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Guilty for Simply Being Alive

by Arely AcunaSurvivor, NeuroblastomaMay 26, 2021View more posts from Arely Acuna

As a child I didn’t really understand much of what was going on and what “Having Cancer” really meant. My family did most of the fighting and advocating for me and what I did understand I had been doing it for so long that it was just normal to me. Cancer has been a part of my entire life and it has taught me to endure so much. It has taught me how to have courage and strength in adversity.

I can take all the adversity and all the pain you want to throw at me but to see the people I love suffering that is when I am weak and in February of 2016 my best friend since childhood was diagnosed with metastatic breast cancer…

Out of all the things I have faced because of cancer this has been the hardest. For me cancer has always been a very lonely journey and I wanted to be there for her like I wished a friend could’ve been there for me and how she had been there since we were seven years old. Within the first couple months of her diagnosis, I slept in the hospital many nights, I was with her during her first chemo and many after, I went to many appointments with her, I tried to help in every way I could. I sat with her in the same lobbies I sat in for my own appointments while I held back my tears. I wanted to show her that if I could do it, she could absolutely do it as well.

I was there for her to the point that being around her while she was doing chemo made me physically sick. I got so sick from just the exposure to the chemo and radiation that I was no longer able to be there for any appointments, chemo sessions or hospital stays. I wanted to be strong for her and I wanted to give her courage and it broke my heart to not be there physically especially when she started to deteriorate.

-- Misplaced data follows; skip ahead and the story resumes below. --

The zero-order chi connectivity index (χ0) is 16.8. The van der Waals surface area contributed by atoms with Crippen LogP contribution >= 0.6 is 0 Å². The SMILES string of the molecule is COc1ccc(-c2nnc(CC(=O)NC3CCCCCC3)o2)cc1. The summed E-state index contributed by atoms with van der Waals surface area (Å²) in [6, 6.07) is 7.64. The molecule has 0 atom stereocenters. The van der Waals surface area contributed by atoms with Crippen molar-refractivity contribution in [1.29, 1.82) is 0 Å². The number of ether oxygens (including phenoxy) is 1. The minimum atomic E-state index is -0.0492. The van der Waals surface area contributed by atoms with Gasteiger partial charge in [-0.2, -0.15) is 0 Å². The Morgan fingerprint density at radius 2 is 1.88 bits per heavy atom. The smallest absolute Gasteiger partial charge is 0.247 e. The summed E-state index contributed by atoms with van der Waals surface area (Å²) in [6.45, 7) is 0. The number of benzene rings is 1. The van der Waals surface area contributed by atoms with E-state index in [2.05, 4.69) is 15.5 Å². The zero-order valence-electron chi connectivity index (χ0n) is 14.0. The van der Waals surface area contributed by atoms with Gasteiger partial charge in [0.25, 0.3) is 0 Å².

On December 18, 2018, cancer gave me the biggest hit I had ever experienced… cancer took my best friend from me… forever. I wasn’t able to be by her side and say goodbye to her, I couldn’t tell her I loved her one last time while she could still hear me. I did not even have the courage to attend her burial. It took me a year to be able to visit her grave.

To this day I feel guilty for the fact that I am still here, and she is not. I feel guilty that I am able to receive the care at the hospital that I do, and she wasn’t. I feel guilty for still being able to breath. I feel guilty for something that I had no control over, and I know I had no control, but I can’t get rid of these feelings. Does that feeling ever go away or is it like a death and it’s just something that I will learn to deal with overtime?

Cancer has taught me how to tolerate unbearable pain, but never did I think that simply surviving would be this hard… that I would feel so much pain and so guilty for simply being alive.

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